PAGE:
In this post I’ll show you another very delicious tree fruit: the langsat fruit. Like the durian and mangosteen fruit, described in the last post, this fruit is endemic to Southeast Asia’s forests and requires tropical temperatures to grow. Like durian and mangosteen this fruit is also available at almost every fruit market in Thailand.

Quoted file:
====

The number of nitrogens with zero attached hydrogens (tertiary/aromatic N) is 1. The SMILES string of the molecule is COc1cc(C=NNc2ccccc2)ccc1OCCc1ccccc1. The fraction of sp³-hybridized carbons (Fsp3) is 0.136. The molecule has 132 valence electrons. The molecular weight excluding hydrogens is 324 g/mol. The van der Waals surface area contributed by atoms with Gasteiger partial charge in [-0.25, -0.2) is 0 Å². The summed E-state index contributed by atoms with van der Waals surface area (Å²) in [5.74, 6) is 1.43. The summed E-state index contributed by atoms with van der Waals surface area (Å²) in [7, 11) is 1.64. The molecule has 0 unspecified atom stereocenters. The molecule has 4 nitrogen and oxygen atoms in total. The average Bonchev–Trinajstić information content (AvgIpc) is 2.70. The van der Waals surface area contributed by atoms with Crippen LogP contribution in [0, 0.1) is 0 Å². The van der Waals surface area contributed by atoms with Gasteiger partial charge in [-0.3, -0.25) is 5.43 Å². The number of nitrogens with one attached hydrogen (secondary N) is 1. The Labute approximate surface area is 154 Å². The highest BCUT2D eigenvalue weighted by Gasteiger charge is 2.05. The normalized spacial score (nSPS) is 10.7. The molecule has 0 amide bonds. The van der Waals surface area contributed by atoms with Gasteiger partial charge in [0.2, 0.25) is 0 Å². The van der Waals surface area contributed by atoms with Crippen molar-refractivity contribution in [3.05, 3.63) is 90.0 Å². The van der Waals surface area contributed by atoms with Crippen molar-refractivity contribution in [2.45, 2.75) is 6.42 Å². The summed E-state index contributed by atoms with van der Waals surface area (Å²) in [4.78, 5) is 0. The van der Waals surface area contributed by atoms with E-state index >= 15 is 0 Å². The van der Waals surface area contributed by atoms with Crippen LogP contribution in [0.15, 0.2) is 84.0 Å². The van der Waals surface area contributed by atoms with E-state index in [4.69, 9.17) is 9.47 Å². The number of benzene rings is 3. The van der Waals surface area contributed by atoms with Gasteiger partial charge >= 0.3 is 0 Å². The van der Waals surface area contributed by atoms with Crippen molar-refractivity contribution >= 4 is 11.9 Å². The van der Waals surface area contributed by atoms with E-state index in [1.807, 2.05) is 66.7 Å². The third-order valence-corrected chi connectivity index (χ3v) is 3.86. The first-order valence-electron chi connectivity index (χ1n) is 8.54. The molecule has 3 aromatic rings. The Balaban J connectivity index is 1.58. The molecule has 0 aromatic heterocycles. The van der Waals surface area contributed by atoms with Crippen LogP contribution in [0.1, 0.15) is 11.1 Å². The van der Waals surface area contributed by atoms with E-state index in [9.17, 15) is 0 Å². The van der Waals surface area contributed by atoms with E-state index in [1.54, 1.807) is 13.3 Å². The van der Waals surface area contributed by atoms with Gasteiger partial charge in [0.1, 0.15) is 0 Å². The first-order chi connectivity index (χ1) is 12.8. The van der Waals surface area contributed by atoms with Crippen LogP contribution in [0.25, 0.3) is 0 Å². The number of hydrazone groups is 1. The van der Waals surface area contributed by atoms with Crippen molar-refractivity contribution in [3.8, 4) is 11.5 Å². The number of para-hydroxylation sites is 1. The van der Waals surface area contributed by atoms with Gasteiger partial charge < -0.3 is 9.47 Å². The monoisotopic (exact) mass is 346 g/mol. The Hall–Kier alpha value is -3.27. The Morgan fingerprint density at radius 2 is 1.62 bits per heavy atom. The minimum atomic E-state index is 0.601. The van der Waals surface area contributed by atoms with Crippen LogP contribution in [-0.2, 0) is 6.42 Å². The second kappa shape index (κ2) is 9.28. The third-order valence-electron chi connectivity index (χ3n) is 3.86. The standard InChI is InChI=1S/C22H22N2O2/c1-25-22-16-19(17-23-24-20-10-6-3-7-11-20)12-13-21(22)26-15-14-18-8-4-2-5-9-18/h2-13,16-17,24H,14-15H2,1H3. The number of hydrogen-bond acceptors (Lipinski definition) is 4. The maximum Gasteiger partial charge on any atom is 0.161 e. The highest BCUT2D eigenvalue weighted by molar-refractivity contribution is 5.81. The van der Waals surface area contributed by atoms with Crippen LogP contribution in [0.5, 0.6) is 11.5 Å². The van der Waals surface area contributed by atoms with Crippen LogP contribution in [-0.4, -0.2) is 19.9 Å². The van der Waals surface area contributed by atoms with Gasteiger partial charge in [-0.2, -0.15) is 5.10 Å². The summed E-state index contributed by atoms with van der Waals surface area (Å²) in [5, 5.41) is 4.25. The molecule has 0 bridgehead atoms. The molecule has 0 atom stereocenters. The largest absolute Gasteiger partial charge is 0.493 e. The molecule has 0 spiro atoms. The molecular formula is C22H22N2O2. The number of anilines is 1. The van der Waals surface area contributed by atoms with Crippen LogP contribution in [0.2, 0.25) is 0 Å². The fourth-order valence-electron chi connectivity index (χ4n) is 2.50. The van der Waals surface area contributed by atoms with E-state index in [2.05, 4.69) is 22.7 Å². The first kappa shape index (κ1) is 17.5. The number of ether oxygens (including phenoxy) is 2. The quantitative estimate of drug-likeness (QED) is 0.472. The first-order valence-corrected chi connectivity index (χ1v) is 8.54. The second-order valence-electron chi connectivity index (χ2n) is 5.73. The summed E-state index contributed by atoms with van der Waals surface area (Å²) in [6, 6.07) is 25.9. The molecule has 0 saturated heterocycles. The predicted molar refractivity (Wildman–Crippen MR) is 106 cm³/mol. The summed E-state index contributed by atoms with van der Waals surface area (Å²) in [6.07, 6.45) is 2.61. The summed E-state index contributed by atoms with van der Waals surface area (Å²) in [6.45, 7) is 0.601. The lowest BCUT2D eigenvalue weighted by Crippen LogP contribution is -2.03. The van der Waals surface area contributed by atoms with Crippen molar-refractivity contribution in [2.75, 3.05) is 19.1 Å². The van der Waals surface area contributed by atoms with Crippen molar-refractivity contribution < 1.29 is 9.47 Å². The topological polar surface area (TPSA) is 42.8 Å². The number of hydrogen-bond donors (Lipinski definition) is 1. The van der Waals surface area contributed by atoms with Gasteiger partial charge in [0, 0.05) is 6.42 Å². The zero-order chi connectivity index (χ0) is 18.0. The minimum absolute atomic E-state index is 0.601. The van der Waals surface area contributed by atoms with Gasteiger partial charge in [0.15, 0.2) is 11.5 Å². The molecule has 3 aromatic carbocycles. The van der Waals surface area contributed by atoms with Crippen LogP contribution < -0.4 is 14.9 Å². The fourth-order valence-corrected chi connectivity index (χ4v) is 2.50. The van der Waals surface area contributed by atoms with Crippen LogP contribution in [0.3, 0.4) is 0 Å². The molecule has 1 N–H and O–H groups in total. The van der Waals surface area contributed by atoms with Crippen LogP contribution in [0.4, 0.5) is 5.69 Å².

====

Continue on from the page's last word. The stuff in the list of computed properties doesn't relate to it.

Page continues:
Thai people distinguish the langsat fruit into two varieties, the thick-skinned long gong and the thin-skinned langsad, though they both belong to the same species and can be crossbred. The main differences is that the thicker skinned long gong variety is much easier to peel. The fruits taste is absolutely unique and makes the langsat one of my favorite fruits overall. The langsat tastes sweet and bitter, like a blend between grapefruits, grapes and bananas. The trees grow up to 20 meters and don’t bear fruits till they reach the age of approximately 12-15 years. However when they reach 20 years, they can produce over a 100 kg fruits a year. Beside that the wood of the trees is very hard, heavy and thick and ideal for the construction of wooden houses. Peak season of the langsat fruit is between July and September, though they are available all year round. The langsat is traditionally used to treat a variety of diseases. The fruit is rich in Vitamin C and Thiamin. It contains Riboflavin which can counter migraine and Niacin which reduced “bad” cholesterol (LDL) and increased the “good” cholesterol (HDL) in the blood. It contains the mineral nutrients calcium, iron and phosphorous. The very bitter seeds are used to make a deworming and ulcer medication. The pericarb is used to treat diarrhea. Finally the trees bark is even used to treat malaria and dysentery. Considering the delicious taste and healing powers, a couple of bunches of this fruit should be stored in every household.